Abstract

Purpose. Among adults with disabilities, we examined whether increasing levels of psychological distress were associated with higher estimated prevalences of chronic conditions, obesity, health care access, and use of preventive services. Methods. We analyzed data from the 2007 Behavioral Risk Factor Surveillance System. The Kessler-6 scale was used to assess psychological distress. Results. Increasing levels of psychological distress were associated with an increased prevalence of chronic diseases and conditions, and decreased access to health care and utilization of preventive services in keeping with what has been established for non-disabled populations. Among adults with disabilities, aged 18−64 years and 65 years or older, increasing levels of distress were also associated with increased receipt of mental health treatment. However, compared to adults aged 18−64 years, larger proportions of older adults reported non-receipt of mental health treatment (mild to moderate psychological distress: 58.0% versus 70.6%; serious psychological distress: 40.5% versus 54.5%). Conclusions. While adults with disabilities who had increased levels of psychological distress were more likely to receive mental health services, they also had higher estimated prevalences of chronic conditions, barriers to health care, and non-receipt of preventive cancer screenings.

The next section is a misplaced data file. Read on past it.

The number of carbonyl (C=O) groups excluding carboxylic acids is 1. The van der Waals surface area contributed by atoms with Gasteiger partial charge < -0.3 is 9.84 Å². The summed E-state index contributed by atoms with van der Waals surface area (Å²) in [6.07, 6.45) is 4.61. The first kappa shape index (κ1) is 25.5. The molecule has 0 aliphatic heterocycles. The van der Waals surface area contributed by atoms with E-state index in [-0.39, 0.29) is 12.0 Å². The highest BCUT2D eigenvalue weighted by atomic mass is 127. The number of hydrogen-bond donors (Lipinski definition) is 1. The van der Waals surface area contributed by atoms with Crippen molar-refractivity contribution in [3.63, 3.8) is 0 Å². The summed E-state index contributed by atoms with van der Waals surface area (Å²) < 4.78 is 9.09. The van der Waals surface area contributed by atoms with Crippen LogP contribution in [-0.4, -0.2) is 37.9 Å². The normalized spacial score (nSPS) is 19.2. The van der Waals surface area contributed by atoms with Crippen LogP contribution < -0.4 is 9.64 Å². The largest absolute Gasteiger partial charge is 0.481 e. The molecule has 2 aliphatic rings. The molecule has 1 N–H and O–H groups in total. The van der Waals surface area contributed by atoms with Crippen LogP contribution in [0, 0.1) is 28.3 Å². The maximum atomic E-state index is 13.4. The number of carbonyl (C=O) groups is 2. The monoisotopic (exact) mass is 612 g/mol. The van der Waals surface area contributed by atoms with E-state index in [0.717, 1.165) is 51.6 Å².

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Additional Information

ISSN
1548-6869
Print ISSN
1049-2089
Pages
pp. 814-836
Launched on MUSE
2014-05-19
Open Access
No
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